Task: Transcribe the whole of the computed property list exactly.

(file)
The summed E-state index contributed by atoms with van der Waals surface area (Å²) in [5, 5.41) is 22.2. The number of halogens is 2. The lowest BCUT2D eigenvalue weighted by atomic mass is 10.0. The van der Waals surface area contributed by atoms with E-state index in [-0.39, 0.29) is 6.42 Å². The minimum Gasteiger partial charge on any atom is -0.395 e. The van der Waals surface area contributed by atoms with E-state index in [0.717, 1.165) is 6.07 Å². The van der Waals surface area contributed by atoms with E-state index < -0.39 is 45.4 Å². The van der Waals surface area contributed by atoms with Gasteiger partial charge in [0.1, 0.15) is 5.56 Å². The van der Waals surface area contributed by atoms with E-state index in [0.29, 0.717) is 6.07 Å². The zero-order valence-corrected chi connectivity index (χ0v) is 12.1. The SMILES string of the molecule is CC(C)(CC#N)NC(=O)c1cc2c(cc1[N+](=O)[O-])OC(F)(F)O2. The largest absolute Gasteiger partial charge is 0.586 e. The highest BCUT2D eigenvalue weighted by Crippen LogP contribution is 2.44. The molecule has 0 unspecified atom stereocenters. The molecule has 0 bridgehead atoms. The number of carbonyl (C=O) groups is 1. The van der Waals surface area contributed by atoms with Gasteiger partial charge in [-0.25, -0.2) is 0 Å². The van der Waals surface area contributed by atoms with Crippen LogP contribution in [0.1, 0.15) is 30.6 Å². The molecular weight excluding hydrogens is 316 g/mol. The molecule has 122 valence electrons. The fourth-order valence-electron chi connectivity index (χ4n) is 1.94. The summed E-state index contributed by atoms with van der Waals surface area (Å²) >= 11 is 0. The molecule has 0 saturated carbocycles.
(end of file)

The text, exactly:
The summed E-state index contributed by atoms with van der Waals surface area (Å²) in [5, 5.41) is 22.2. The number of halogens is 2. The lowest BCUT2D eigenvalue weighted by atomic mass is 10.0. The van der Waals surface area contributed by atoms with E-state index in [-0.39, 0.29) is 6.42 Å². The minimum Gasteiger partial charge on any atom is -0.395 e. The van der Waals surface area contributed by atoms with E-state index in [0.717, 1.165) is 6.07 Å². The van der Waals surface area contributed by atoms with E-state index < -0.39 is 45.4 Å². The van der Waals surface area contributed by atoms with Gasteiger partial charge in [0.1, 0.15) is 5.56 Å². The van der Waals surface area contributed by atoms with E-state index in [0.29, 0.717) is 6.07 Å². The zero-order valence-corrected chi connectivity index (χ0v) is 12.1. The SMILES string of the molecule is CC(C)(CC#N)NC(=O)c1cc2c(cc1[N+](=O)[O-])OC(F)(F)O2. The largest absolute Gasteiger partial charge is 0.586 e. The highest BCUT2D eigenvalue weighted by Crippen LogP contribution is 2.44. The molecule has 0 unspecified atom stereocenters. The molecule has 0 bridgehead atoms. The number of carbonyl (C=O) groups is 1. The van der Waals surface area contributed by atoms with Gasteiger partial charge in [-0.25, -0.2) is 0 Å². The van der Waals surface area contributed by atoms with Crippen LogP contribution in [0.1, 0.15) is 30.6 Å². The molecular weight excluding hydrogens is 316 g/mol. The molecule has 122 valence electrons. The fourth-order valence-electron chi connectivity index (χ4n) is 1.94. The summed E-state index contributed by atoms with van der Waals surface area (Å²) >= 11 is 0. The molecule has 0 saturated carbocycles.